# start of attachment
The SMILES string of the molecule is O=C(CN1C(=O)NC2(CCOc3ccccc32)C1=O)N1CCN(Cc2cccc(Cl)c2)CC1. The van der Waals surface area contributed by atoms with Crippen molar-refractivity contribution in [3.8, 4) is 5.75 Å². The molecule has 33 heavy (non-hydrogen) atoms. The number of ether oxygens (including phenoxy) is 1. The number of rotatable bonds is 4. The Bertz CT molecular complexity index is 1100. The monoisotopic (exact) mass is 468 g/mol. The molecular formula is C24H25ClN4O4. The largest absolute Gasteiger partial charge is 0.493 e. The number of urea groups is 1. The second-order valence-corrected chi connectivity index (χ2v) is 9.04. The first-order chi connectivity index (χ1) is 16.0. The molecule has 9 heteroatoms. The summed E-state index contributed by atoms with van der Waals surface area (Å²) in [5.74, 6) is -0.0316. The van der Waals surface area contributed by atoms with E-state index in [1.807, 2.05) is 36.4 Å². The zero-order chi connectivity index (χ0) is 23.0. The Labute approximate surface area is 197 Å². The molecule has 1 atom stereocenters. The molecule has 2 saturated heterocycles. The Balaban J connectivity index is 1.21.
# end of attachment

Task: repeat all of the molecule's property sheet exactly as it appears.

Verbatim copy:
The SMILES string of the molecule is O=C(CN1C(=O)NC2(CCOc3ccccc32)C1=O)N1CCN(Cc2cccc(Cl)c2)CC1. The van der Waals surface area contributed by atoms with Crippen molar-refractivity contribution in [3.8, 4) is 5.75 Å². The molecule has 33 heavy (non-hydrogen) atoms. The number of ether oxygens (including phenoxy) is 1. The number of rotatable bonds is 4. The Bertz CT molecular complexity index is 1100. The monoisotopic (exact) mass is 468 g/mol. The molecular formula is C24H25ClN4O4. The largest absolute Gasteiger partial charge is 0.493 e. The number of urea groups is 1. The second-order valence-corrected chi connectivity index (χ2v) is 9.04. The first-order chi connectivity index (χ1) is 16.0. The molecule has 9 heteroatoms. The summed E-state index contributed by atoms with van der Waals surface area (Å²) in [5.74, 6) is -0.0316. The van der Waals surface area contributed by atoms with E-state index in [1.807, 2.05) is 36.4 Å². The zero-order chi connectivity index (χ0) is 23.0. The Labute approximate surface area is 197 Å². The molecule has 1 atom stereocenters. The molecule has 2 saturated heterocycles. The Balaban J connectivity index is 1.21.